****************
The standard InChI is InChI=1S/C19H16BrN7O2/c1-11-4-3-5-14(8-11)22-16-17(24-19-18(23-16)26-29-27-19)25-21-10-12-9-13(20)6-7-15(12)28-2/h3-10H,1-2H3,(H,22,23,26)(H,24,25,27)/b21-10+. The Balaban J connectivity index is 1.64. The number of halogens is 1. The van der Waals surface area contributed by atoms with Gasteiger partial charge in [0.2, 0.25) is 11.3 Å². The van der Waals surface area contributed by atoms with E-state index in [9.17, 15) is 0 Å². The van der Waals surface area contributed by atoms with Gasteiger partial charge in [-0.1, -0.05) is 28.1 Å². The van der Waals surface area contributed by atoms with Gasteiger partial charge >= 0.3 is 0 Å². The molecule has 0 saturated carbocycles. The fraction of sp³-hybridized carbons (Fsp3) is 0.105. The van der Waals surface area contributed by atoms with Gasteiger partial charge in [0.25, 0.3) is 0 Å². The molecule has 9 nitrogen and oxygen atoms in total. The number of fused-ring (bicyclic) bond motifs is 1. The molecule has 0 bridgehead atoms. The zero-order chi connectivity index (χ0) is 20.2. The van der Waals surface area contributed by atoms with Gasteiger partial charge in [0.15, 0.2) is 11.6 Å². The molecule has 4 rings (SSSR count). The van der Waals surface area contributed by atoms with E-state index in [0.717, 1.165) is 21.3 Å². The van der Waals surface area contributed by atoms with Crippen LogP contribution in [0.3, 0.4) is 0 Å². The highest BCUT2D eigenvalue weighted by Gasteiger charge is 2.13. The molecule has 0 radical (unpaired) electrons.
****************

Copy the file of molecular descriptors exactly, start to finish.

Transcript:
The standard InChI is InChI=1S/C19H16BrN7O2/c1-11-4-3-5-14(8-11)22-16-17(24-19-18(23-16)26-29-27-19)25-21-10-12-9-13(20)6-7-15(12)28-2/h3-10H,1-2H3,(H,22,23,26)(H,24,25,27)/b21-10+. The Balaban J connectivity index is 1.64. The number of halogens is 1. The van der Waals surface area contributed by atoms with Gasteiger partial charge in [0.2, 0.25) is 11.3 Å². The van der Waals surface area contributed by atoms with E-state index in [9.17, 15) is 0 Å². The van der Waals surface area contributed by atoms with Gasteiger partial charge in [-0.1, -0.05) is 28.1 Å². The van der Waals surface area contributed by atoms with Gasteiger partial charge >= 0.3 is 0 Å². The molecule has 0 saturated carbocycles. The fraction of sp³-hybridized carbons (Fsp3) is 0.105. The van der Waals surface area contributed by atoms with Gasteiger partial charge in [0.25, 0.3) is 0 Å². The molecule has 9 nitrogen and oxygen atoms in total. The number of fused-ring (bicyclic) bond motifs is 1. The molecule has 0 bridgehead atoms. The zero-order chi connectivity index (χ0) is 20.2. The van der Waals surface area contributed by atoms with Gasteiger partial charge in [0.15, 0.2) is 11.6 Å². The molecule has 4 rings (SSSR count). The van der Waals surface area contributed by atoms with E-state index in [0.717, 1.165) is 21.3 Å². The van der Waals surface area contributed by atoms with Crippen LogP contribution in [0.3, 0.4) is 0 Å². The highest BCUT2D eigenvalue weighted by Gasteiger charge is 2.13. The molecule has 0 radical (unpaired) electrons.